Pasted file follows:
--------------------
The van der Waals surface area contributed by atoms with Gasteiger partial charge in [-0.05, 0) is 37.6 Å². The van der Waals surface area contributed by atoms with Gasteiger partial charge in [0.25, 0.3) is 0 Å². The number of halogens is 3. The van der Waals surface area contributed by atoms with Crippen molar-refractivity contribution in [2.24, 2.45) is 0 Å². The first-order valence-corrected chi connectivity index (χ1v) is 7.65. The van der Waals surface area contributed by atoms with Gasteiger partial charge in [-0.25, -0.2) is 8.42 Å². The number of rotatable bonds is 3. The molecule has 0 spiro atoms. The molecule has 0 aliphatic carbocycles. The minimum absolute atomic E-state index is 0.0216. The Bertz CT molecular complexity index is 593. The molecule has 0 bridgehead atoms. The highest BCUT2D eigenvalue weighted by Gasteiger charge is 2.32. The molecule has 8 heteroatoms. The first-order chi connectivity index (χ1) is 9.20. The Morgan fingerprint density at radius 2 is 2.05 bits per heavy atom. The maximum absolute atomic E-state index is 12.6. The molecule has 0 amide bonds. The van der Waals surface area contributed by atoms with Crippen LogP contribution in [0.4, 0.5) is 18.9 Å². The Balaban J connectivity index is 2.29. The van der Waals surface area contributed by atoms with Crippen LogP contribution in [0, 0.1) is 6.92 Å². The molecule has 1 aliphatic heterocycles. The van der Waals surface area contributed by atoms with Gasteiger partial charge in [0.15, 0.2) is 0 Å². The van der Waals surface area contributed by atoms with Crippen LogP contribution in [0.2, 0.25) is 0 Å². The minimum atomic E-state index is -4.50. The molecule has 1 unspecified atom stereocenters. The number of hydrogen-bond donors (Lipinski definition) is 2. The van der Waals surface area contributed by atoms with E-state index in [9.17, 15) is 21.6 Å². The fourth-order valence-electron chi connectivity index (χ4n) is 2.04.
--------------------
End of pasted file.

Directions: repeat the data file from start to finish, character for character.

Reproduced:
The van der Waals surface area contributed by atoms with Gasteiger partial charge in [-0.05, 0) is 37.6 Å². The van der Waals surface area contributed by atoms with Gasteiger partial charge in [0.25, 0.3) is 0 Å². The number of halogens is 3. The van der Waals surface area contributed by atoms with Crippen molar-refractivity contribution in [2.24, 2.45) is 0 Å². The first-order valence-corrected chi connectivity index (χ1v) is 7.65. The van der Waals surface area contributed by atoms with Gasteiger partial charge in [-0.25, -0.2) is 8.42 Å². The number of rotatable bonds is 3. The molecule has 0 spiro atoms. The molecule has 0 aliphatic carbocycles. The minimum absolute atomic E-state index is 0.0216. The Bertz CT molecular complexity index is 593. The molecule has 0 bridgehead atoms. The highest BCUT2D eigenvalue weighted by Gasteiger charge is 2.32. The molecule has 8 heteroatoms. The first-order chi connectivity index (χ1) is 9.20. The Morgan fingerprint density at radius 2 is 2.05 bits per heavy atom. The maximum absolute atomic E-state index is 12.6. The molecule has 0 amide bonds. The van der Waals surface area contributed by atoms with Crippen LogP contribution in [0.4, 0.5) is 18.9 Å². The Balaban J connectivity index is 2.29. The van der Waals surface area contributed by atoms with Crippen LogP contribution in [0, 0.1) is 6.92 Å². The molecule has 1 aliphatic heterocycles. The van der Waals surface area contributed by atoms with Gasteiger partial charge in [0.15, 0.2) is 0 Å². The van der Waals surface area contributed by atoms with Crippen LogP contribution in [0.2, 0.25) is 0 Å². The minimum atomic E-state index is -4.50. The molecule has 1 unspecified atom stereocenters. The number of hydrogen-bond donors (Lipinski definition) is 2. The van der Waals surface area contributed by atoms with E-state index in [9.17, 15) is 21.6 Å². The fourth-order valence-electron chi connectivity index (χ4n) is 2.04.